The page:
The Belgrade residency—works by Ruth Hingston & Tim Brook

Hingstonbrook H H b b

Hand embroidery (detail)

White City, Black Shadows
(Бели Град, Црне Сенке)
and a twice-hidden culture

Open

9 am-5 pm on weekdays
10 am-4 pm on weekends

14 May–22 June 2020
except the public holiday on 8 June

The Link, Ginninderry
Google map…

The Link, GinninderryGinninderry logo
90 Stockdill Drive
Holt ACT 2615

The title

White City, Black Shadows (Бели Град, Црне Сенке) is a selection of works by Ruth Hingston and Tim Brook after a three-month residency in Belgrade. The title is a respectful nod to Emir Kusturica’s film Black Cat, White Cat (Црна мачка, бели мачор), which is set in Belgrade.

The white city

Belgrade, Beograd, бели град, bijeli grad, means white city. It has a long and complex history, and a complex present.

Belgrade street art

The black shadows

Artists from the Balkans know how to use black, both literally and metaphorically.

The black humour in Serbian films emerges from the long shadow of the region’s past.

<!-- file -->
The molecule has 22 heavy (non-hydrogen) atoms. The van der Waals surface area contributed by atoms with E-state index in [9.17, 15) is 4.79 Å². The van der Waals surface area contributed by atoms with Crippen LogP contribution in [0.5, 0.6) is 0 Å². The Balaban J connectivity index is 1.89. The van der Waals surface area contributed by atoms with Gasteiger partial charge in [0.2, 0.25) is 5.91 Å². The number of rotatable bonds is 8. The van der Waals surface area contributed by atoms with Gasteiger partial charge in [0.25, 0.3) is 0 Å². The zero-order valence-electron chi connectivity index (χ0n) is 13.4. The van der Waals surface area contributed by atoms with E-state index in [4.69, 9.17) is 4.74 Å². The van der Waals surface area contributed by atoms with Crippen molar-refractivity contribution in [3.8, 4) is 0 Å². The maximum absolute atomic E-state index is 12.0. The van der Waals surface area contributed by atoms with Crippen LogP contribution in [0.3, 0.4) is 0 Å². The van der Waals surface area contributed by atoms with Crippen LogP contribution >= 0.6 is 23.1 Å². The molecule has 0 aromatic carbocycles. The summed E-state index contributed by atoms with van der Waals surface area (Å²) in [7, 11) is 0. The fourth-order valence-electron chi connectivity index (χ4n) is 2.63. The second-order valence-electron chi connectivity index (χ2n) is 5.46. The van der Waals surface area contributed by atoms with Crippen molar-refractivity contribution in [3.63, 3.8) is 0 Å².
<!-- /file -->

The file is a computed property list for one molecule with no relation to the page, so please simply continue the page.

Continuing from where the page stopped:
The twice-hidden culture

Nobody knows that Canberra has a culture. It’s culture is hidden because the so-called Canberra journalists only file reports about the fly-in-fly-out workers, not about the rich and varied cultural life of the people who actually live in Canberra.

Canberra’s population has a greater proportion of people from the countries of the former Yugoslavia than any other Australian city. For many decades they have asserted an enormous influence on Canberra’s culture, but their contribution has remained almost completely unacknowledged. (A 2008 article in the Canberra Times alluded to the fact, but it went almost completely unnoticed.)

Street art
Belgrade street art
Embroidery

Ruth Hingston… uses embroidery in connection with a creative reuse of other materials in her work… to make wry little comments on contemporary life.

Kerry-Anne Cousins Canberra Times
25 September 2018
Belgrade buildings
Belgrade rooftops